Patrick, those are some choice passages you have on perfectibility and utopia. When I characterized attaining sagehood as trying to approach the speed of light I meant (in my own inchoate way) to be noting the perfectibility dimension. The only point that doesn’t seem to apply to Confucian perfectibilism is this: “By perfectible, it is not meant that he [i.e., man] is capable of being brought to perfection.” In descending order of optimism (as it seems to me), Mencius, Confucius and Xunzi seem to believe that one CAN become a sage.
 Chris, here’s what little I know. The Brookses (in their ORIGINAL ANALECTS), add the following comment to 4.11 on xiaoren and min:
“Between gentleman (junzi) and common folk (min) come the ‘little people,’ the mobile middle group of artisans and traders. Like the min, their values are based on self-interest; unlike them, they turn up at court, competing with junzi elite for position….”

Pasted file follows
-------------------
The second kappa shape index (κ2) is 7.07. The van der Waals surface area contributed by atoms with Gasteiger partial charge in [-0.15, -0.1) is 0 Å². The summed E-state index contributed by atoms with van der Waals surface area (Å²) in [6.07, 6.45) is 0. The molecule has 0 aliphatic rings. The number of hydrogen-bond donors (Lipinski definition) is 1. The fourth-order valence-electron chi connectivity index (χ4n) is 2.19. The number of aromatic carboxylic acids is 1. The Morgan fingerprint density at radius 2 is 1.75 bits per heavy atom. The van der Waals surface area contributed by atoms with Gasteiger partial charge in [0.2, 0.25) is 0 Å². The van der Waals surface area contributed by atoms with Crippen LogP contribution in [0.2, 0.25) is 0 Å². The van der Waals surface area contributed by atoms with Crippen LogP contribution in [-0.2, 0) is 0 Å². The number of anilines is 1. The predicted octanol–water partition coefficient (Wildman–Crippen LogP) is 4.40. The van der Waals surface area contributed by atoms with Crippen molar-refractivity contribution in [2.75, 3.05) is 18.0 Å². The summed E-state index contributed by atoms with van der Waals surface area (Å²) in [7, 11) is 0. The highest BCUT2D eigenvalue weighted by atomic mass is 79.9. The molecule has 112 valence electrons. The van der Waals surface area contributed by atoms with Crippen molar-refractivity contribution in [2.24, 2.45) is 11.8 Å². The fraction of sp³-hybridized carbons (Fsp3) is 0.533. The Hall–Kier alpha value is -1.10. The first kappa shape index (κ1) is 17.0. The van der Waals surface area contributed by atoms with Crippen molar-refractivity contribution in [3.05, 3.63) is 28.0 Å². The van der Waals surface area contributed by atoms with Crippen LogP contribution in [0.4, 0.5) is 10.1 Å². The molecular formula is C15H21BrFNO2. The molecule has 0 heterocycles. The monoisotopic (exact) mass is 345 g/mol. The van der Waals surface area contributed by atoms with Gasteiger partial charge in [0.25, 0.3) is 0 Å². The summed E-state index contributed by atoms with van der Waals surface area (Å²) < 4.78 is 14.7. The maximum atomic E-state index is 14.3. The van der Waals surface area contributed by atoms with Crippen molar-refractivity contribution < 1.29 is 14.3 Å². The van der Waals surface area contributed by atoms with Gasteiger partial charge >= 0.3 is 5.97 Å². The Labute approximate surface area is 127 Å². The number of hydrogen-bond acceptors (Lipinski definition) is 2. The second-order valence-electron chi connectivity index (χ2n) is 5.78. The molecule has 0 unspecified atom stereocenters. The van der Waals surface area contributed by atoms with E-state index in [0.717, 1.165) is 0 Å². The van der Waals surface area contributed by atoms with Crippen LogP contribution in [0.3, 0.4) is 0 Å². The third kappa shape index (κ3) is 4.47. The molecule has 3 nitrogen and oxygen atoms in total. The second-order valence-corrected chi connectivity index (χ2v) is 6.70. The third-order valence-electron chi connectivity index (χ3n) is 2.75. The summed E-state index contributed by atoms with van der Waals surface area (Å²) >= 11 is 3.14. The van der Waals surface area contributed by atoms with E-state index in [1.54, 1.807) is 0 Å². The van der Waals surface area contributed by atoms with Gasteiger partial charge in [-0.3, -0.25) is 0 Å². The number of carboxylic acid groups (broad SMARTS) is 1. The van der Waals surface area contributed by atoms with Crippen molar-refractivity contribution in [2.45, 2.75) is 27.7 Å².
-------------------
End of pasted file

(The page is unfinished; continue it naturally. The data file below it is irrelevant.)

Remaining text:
If that’s right, then the “little people” seem to be the same middle group from which the Mohists are drawn (according to A. C. Graham), a group that begins to flourish with the rise of cities.
 When I wrote that junzi is also a morally stratifying concept, I had in mind the many passages in the Analects explicitly contrasting junzi with xiaoren. I also had in mind Xunzi’s distinction between social glory/disgrace on one hand, and moral glory/disgrace on the other hand. The moralized version of junzi, as Xunzi points out, may suffer social disgrace, but would be ashamed of moral disgrace.